FDA Adds Boxed Warning to Prolia in Patients with Kidney Disease


Regulators are warning about the increased risk of very low blood calcium levels in patients with advanced chronic kidney disease.

The FDA has added a boxed warning to the prescribing information for Amgen’s osteoporosis therapy Prolia (denosumab). Regulators are warning about the increased risk of severe hypocalcemia, very low blood calcium levels, in patients with advanced chronic kidney disease (CKD), particularly patients on dialysis.

Severe hypocalcemia appears to be more common in patients with CKD who also have a condition known as mineral and bone disorder (CKD-MBD), the agency said. In patients with advanced CKD taking Prolia, severe hypocalcemia resulted in serious harm, including hospitalization, life-threatening events, and death.

Patients typically developed severe hypocalcemia 2 to 10 weeks following each Prolia injection, with the greatest risk occurring during Weeks 2 to 5.

The FDA also reviewed 25 cases submitted to FDA’s Adverse Event Report System (FAERS) database from July 2010 through May 2021.

"Patient safety is of the utmost importance to Amgen," a company spokesperson told Formulary Watch. "The updated label recognizes a risk of severe hypocalcemia following Prolia administration in patients identified with advanced chronic kidney disease (CKD.) Approximately 3% of treatment naïve Prolia patients with a known level of CKD are classified as having advanced CKD. We remain confident in Prolia and its overall benefit/risk profile."

Prolia was approved in June 2010 to treat postmenopausal women with osteoporosis at high risk for bone fracture. Prolia was later approved to treat men with osteoporosis, glucocorticoid induced osteoporosis, bone loss in men receiving androgen deprivation therapy for prostate cancer and in women receiving aromatase inhibitor therapy for breast cancer. The drug works by blocking a protein called RANK (receptor activator of nuclear factor kappa beta) and helps prevent bone cells called osteoclasts from breaking down bone in the body.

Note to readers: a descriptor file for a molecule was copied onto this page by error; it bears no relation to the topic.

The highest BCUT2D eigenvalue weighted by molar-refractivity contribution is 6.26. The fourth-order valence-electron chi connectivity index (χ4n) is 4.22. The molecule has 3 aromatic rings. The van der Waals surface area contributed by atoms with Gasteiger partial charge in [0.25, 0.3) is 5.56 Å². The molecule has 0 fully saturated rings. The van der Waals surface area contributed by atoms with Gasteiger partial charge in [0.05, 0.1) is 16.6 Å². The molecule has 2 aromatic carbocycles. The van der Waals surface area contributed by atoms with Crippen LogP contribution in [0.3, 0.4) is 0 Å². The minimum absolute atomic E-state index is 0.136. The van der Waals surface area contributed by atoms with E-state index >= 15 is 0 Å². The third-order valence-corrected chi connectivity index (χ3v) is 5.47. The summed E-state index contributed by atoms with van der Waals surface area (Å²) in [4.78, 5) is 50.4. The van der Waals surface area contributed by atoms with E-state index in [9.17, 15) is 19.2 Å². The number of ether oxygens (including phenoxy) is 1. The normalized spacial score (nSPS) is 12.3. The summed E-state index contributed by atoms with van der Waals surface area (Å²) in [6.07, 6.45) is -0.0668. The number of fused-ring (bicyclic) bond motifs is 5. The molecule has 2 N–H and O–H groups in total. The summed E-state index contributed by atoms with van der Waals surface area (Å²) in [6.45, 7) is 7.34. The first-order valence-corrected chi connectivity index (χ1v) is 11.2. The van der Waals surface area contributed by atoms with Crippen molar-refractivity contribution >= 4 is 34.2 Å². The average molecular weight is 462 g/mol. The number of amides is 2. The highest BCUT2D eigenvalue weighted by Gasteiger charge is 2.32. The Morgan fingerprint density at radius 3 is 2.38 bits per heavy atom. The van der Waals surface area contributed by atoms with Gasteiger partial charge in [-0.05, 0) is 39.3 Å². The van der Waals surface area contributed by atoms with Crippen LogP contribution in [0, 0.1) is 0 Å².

Prolia is administered by injection once every six months. It has a list price $1,736.63 per injection. For commercially insured patients, the Amgen SupportPlus Co-Pay Program offer Prolia for as little as $25 dose. Uninsured patients may be eligible for the Amgen Safety Net Foundation, a nonprofit patient assistance program.

Related: FDA Warns About Prolia in Patients with Kidney Disease

The FDA began investigating a possible link between severe hypocalcemia with serious outcomes, including hospitalization and death, in patients with advanced kidney disease on dialysis in November 2022. At the time, the agency said its interim review of safety study data suggested an increased risk of low calcium levels in the blood in patients with advanced kidney disease.

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